If you’re looking for some new twist on the AK-47 made by a German knife company, you’re in the wrong place. There are a ton of companies that make AKs, but Boker isn’t one of them. They have drawn on the history of the gun’s inventor, though, in their Kalashnikov series—and anyone looking for an affordable automatic will like what they find at Boker.
Boker Warhawk Kalashnikov Dagger Automatic
- Overall Length: 7.625″
- Blade Length: 3.25″
- Cutting Edge: 3.00″
- Blade Thickness: 0.12″
- Blade Material: D2
- Style: Dagger
- Blade Grind: Flat
- Finish: Black
- Edge Type: Plain
What makes this a Kalashnikov?
That’s a fair place to start. The Boker Kalashnikov knives aren’t recognizably tied to anything specifically AK-related. The name is just about it.
There are rumors online that Kalashnikov himself visited the Boker factory back in 2002 and was impressed with the German engineering.
The Kalashnikov series has grown to include a number of blade shapes and sizes. The aluminum handles come in several colors. These knives are strong enough for EDC and aren’t as expensive as most automatics. Maybe in that respect, they do have something in common with the AK: not too expensive, built to be used, and not at all rare.
Get beyond the name.
Once you accept that this is a tribute to Mikhail, the knife can be considered on its own merit. And it has lots of good points.
The spring in this knife kicks the blade open with enough energy to shift it in your hand. The action is fast and fun to play with. There’s something addictive about flipping it open and closing it up and doing it again.
It is a decently sized knife. While some automatics are thin and delicate feeling, this knife is solid. The handle is big enough to grip and the finger swells in the handle fill allow for a good grip.
There are lots of versions of the knife—some with Damascus blades that range up to $600+—but this is one of the mid-range (and by mid, I mean the lower-priced) versions. It is officially called the Boker Warhawk Kalashnikov Dagger Automatic.
Dagger refers to the false-edge dagger-like blade. Some have clip point blades, and there’s a traditional hollow ground version, too. But none of those come with the WWII-style nose art.
The handles come in tan, black, green, white, and blue. I’ve even seen them in pink with donut sprinkles. Boker keeps changing these up and adding new blade shapes, blade coatings, lengths, and materials.
The painting on the blade is a throwback to the old Curtis P-40s and began with the Brits, who called the plane the Tomahawk. The shark mouth, on this version of the Boker, is a fun throwback. Don’t get confused, though, by the mix of WWII allied history and Cold War Soviet history. The knife doesn’t take itself that seriously.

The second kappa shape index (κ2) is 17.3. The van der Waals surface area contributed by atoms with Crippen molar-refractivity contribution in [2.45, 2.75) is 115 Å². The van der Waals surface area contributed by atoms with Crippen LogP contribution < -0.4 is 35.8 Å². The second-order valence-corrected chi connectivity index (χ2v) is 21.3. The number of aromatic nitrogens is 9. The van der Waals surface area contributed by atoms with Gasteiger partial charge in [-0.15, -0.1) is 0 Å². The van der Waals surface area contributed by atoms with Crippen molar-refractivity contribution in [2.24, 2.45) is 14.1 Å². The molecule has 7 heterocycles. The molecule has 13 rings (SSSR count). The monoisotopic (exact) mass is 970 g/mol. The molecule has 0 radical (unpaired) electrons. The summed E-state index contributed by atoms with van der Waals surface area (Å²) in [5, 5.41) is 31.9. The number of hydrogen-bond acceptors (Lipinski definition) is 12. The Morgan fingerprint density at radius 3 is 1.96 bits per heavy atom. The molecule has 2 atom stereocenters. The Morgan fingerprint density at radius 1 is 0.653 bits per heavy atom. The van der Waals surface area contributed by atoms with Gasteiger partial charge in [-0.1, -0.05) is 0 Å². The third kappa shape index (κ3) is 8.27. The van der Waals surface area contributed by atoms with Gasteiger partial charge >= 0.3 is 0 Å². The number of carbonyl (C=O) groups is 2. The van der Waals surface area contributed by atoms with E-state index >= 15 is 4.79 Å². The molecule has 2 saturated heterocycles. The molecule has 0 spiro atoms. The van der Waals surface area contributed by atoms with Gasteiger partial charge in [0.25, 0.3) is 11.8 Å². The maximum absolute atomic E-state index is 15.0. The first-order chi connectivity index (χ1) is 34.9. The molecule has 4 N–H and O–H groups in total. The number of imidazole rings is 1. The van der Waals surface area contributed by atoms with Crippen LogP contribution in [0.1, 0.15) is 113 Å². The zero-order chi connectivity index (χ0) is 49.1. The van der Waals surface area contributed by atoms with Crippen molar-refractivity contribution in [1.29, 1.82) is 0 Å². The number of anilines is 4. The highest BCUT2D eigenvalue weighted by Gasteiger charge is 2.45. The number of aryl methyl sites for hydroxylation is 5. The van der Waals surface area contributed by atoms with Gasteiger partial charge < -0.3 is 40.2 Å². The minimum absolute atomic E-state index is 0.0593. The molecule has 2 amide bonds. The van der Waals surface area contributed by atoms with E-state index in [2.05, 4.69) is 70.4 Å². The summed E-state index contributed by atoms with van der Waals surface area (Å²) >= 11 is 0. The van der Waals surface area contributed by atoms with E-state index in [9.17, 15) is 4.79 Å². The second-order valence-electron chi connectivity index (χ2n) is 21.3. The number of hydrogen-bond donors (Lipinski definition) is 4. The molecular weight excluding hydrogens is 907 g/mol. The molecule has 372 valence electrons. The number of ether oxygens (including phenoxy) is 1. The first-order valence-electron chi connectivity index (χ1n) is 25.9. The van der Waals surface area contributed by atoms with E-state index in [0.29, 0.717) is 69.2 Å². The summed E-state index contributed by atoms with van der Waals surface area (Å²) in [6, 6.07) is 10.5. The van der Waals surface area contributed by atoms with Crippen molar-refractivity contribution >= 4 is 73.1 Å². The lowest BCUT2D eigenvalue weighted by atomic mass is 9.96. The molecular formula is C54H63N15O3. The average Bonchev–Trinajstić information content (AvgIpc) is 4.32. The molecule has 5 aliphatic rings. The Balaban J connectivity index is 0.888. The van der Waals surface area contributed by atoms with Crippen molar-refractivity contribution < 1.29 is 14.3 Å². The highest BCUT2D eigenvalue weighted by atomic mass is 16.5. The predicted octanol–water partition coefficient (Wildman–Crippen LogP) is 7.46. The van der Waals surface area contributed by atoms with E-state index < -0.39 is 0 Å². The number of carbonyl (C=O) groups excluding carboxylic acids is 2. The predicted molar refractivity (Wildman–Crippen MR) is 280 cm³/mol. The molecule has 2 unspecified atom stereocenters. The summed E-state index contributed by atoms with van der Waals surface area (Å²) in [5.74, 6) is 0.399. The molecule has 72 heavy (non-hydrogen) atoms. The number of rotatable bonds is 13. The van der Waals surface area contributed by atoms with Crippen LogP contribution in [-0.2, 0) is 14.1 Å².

The blade, beneath the war paint, is D2 steel. D2 has a high chromium content which means it behaves like stainless steel. The carbon content is high, too, and it has stayed sharp despite the abuse I’ve put it through.
The lock is built into the same button that releases the spring. Push it to open it—push it again to close it. On this version, with the green handle, it is a bright yellow and impossible to miss.
Despite the texture of the aluminum, the handle can be a bit slick when wet. And the coating is a paint, so it will wear. Some aluminum knives use anodizing to both harden the aluminum and keep scratches from showing so distinctly, but the Boker Kalashnikov seems to be softer. Even so, it wears its scars well.
Like almost all knife companies, Boker has different brand focuses. Boker Plus is their less-expensive, more mass-produced line. I’d argue that you get more for your money with a Boker Plus than you might for some other brands, though. The build quality is still very high.
As you can see from all of the wear on this one, I’ve carried it a lot. This is the second Warhawk Kalashnikov I’ve owned. I lost the first one, or it was stolen. I still don’t know. Either way, it is gone.
But I liked it well enough to get a replacement. You will have to check your local laws to make sure you can carry one legally. The blade is over three inches, which shouldn’t be a problem in most places. But the automatic action makes this a switchblade under some definitions and that may get you in trouble.
Prices online are currently around $50-$60. These are the kind of blades that go on sale frequently, though, so you can find them for less.